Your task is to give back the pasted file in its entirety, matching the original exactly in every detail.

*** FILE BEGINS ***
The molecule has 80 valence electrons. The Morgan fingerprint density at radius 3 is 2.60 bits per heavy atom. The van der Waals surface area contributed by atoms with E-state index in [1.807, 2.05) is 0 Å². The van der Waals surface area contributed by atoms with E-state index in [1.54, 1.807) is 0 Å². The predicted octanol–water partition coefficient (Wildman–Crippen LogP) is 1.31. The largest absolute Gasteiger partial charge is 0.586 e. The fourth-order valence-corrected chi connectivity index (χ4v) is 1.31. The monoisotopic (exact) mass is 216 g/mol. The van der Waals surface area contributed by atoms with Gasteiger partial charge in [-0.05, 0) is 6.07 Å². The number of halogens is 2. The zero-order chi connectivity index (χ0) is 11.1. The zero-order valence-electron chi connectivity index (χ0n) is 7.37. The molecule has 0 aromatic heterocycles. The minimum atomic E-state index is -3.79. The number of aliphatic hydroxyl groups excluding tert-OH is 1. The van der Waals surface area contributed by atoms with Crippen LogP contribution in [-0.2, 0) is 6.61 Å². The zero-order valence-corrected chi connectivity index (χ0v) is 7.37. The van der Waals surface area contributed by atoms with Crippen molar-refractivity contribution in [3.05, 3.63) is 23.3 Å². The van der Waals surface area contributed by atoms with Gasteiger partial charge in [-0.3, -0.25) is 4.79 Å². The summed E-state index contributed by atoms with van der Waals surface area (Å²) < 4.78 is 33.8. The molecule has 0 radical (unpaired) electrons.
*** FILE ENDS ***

The molecule has 80 valence electrons. The Morgan fingerprint density at radius 3 is 2.60 bits per heavy atom. The van der Waals surface area contributed by atoms with E-state index in [1.807, 2.05) is 0 Å². The van der Waals surface area contributed by atoms with E-state index in [1.54, 1.807) is 0 Å². The predicted octanol–water partition coefficient (Wildman–Crippen LogP) is 1.31. The largest absolute Gasteiger partial charge is 0.586 e. The fourth-order valence-corrected chi connectivity index (χ4v) is 1.31. The monoisotopic (exact) mass is 216 g/mol. The van der Waals surface area contributed by atoms with Gasteiger partial charge in [-0.05, 0) is 6.07 Å². The number of halogens is 2. The zero-order chi connectivity index (χ0) is 11.1. The zero-order valence-electron chi connectivity index (χ0n) is 7.37. The molecule has 0 aromatic heterocycles. The minimum atomic E-state index is -3.79. The number of aliphatic hydroxyl groups excluding tert-OH is 1. The van der Waals surface area contributed by atoms with Crippen LogP contribution in [-0.2, 0) is 6.61 Å². The zero-order valence-corrected chi connectivity index (χ0v) is 7.37. The van der Waals surface area contributed by atoms with Crippen molar-refractivity contribution in [3.05, 3.63) is 23.3 Å². The van der Waals surface area contributed by atoms with Gasteiger partial charge in [-0.3, -0.25) is 4.79 Å². The summed E-state index contributed by atoms with van der Waals surface area (Å²) < 4.78 is 33.8. The molecule has 0 radical (unpaired) electrons.